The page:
11. JGbassman

    JGbassman Supporting Member

    May 31, 2011
    I will counter your counter by adding I live in an apartment, so when I do practice it’s a touch above a whisper unfortunately. If you have a place you can crank it up and get a beautiful tone I’m envious. I cut a lot of bass out of my signal so it doesn’t carry as much, as I’m trying to be respectful of my neighbors. If I had the right room where I could play at a higher volume I’d love it, and do agree it always nice to have that perfect tone.

    The guitarist in my band has a recording studio where we practice, so I mess with his amps he has and get some good tones going. I guess I’m just not that picky unless I’m playing a live show or recording.
     
  12. lbbc

    lbbc Supporting Member

    Sep 25, 2007
    Seaford , DE
    I have been playing direct through our P.A. for 5 years. I had the idea that I wanted a small(ish) combo. I already had a Carvin 210 4 ohm cabinet in excellent shape. So, I wound up buying an Acoustic 300 watt head for just about $200 from Musiciansfriend. Pleasantly surprised....it's all I will ever need!
     
    jeff7bass, DJ Bebop and pcake like this.
  13. CalBuzz51

    CalBuzz51

    Mar 11, 2016
    Seattle
    Go to the store when it opens. You’ll be alone in the store, everyone else will be asleep still. Try out what you like in peace.
     
    spvmhc, DJ Bebop, bbh and 2 others like this.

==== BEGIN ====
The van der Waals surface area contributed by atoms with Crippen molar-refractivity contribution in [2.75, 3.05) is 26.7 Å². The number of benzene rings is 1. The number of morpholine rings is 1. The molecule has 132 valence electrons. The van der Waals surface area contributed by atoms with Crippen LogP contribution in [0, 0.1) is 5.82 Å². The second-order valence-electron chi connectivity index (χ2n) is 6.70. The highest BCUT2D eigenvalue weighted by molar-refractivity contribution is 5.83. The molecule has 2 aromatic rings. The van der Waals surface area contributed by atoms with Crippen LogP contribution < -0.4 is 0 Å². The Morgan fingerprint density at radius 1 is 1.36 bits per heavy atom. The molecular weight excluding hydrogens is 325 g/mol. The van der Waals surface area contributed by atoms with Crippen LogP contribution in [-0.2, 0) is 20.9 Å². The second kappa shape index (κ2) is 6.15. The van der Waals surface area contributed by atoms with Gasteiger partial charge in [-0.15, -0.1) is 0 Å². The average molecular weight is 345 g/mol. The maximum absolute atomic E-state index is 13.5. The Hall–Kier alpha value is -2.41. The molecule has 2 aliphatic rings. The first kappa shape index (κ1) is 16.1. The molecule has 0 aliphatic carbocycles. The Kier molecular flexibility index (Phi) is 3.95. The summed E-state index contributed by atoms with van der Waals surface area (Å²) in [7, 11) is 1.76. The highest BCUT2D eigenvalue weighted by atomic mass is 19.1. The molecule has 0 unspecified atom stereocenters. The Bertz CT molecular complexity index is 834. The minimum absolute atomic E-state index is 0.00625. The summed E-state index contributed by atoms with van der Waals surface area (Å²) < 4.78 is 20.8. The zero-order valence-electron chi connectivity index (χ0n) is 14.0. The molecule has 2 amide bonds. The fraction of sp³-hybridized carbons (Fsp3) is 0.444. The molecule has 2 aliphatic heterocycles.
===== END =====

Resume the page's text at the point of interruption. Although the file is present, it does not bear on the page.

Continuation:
14. Ghook

    Ghook

    Sep 25, 2018
    Eastern US
    I would narrow down amps that have reviews or answered questions that fit your criteria. Amazon has been useful for answered questions and their reviews ( they did a major clean out of sponsored reviews). If it's in your budget, buy it, play it, keep or return it. The last thing I would concern myself with is returning product that doesn't fulfill what your asking it to do. It's not like your gig testing one.
     
  15. EatS1stBassist

    EatS1stBassist

    Apr 15, 2016
    So cal
    No matter where I tried a Rumble they always sounded great!
     
  16. easy. you‘re looking for a small amp. simply put the speaker into the same position as you would do with a nearfield monitor. in front of you at ear hight or directing at you ears, not further away than about 4-6 feet.
     
  17. pcake

    pcake Supporting Member

    Sep 20, 2011
    Los Angeleez
    have you played any in the bass room at west l.a. GC lately?